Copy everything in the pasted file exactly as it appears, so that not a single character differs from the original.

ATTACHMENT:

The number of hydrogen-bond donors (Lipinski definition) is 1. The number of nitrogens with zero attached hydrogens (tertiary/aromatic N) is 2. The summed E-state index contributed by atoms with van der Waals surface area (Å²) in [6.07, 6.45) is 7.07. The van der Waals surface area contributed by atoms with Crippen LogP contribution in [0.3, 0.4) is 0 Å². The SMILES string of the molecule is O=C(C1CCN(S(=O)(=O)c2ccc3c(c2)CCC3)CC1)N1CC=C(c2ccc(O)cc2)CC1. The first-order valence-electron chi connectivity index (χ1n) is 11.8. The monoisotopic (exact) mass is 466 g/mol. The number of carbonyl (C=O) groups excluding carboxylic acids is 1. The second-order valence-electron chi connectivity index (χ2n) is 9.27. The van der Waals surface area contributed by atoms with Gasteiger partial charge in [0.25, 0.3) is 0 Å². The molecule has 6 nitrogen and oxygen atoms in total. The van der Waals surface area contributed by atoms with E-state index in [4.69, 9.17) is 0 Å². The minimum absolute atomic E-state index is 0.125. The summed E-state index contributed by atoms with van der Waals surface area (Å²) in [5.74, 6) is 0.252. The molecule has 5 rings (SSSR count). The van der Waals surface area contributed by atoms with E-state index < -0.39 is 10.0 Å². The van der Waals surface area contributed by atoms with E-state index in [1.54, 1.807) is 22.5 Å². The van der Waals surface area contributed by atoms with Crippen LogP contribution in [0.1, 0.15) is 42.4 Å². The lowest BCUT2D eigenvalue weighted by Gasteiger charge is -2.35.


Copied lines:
The number of hydrogen-bond donors (Lipinski definition) is 1. The number of nitrogens with zero attached hydrogens (tertiary/aromatic N) is 2. The summed E-state index contributed by atoms with van der Waals surface area (Å²) in [6.07, 6.45) is 7.07. The van der Waals surface area contributed by atoms with Crippen LogP contribution in [0.3, 0.4) is 0 Å². The SMILES string of the molecule is O=C(C1CCN(S(=O)(=O)c2ccc3c(c2)CCC3)CC1)N1CC=C(c2ccc(O)cc2)CC1. The first-order valence-electron chi connectivity index (χ1n) is 11.8. The monoisotopic (exact) mass is 466 g/mol. The number of carbonyl (C=O) groups excluding carboxylic acids is 1. The second-order valence-electron chi connectivity index (χ2n) is 9.27. The van der Waals surface area contributed by atoms with Gasteiger partial charge in [0.25, 0.3) is 0 Å². The molecule has 6 nitrogen and oxygen atoms in total. The van der Waals surface area contributed by atoms with E-state index in [4.69, 9.17) is 0 Å². The minimum absolute atomic E-state index is 0.125. The summed E-state index contributed by atoms with van der Waals surface area (Å²) in [5.74, 6) is 0.252. The molecule has 5 rings (SSSR count). The van der Waals surface area contributed by atoms with E-state index < -0.39 is 10.0 Å². The van der Waals surface area contributed by atoms with E-state index in [1.54, 1.807) is 22.5 Å². The van der Waals surface area contributed by atoms with Crippen LogP contribution in [0.1, 0.15) is 42.4 Å². The lowest BCUT2D eigenvalue weighted by Gasteiger charge is -2.35.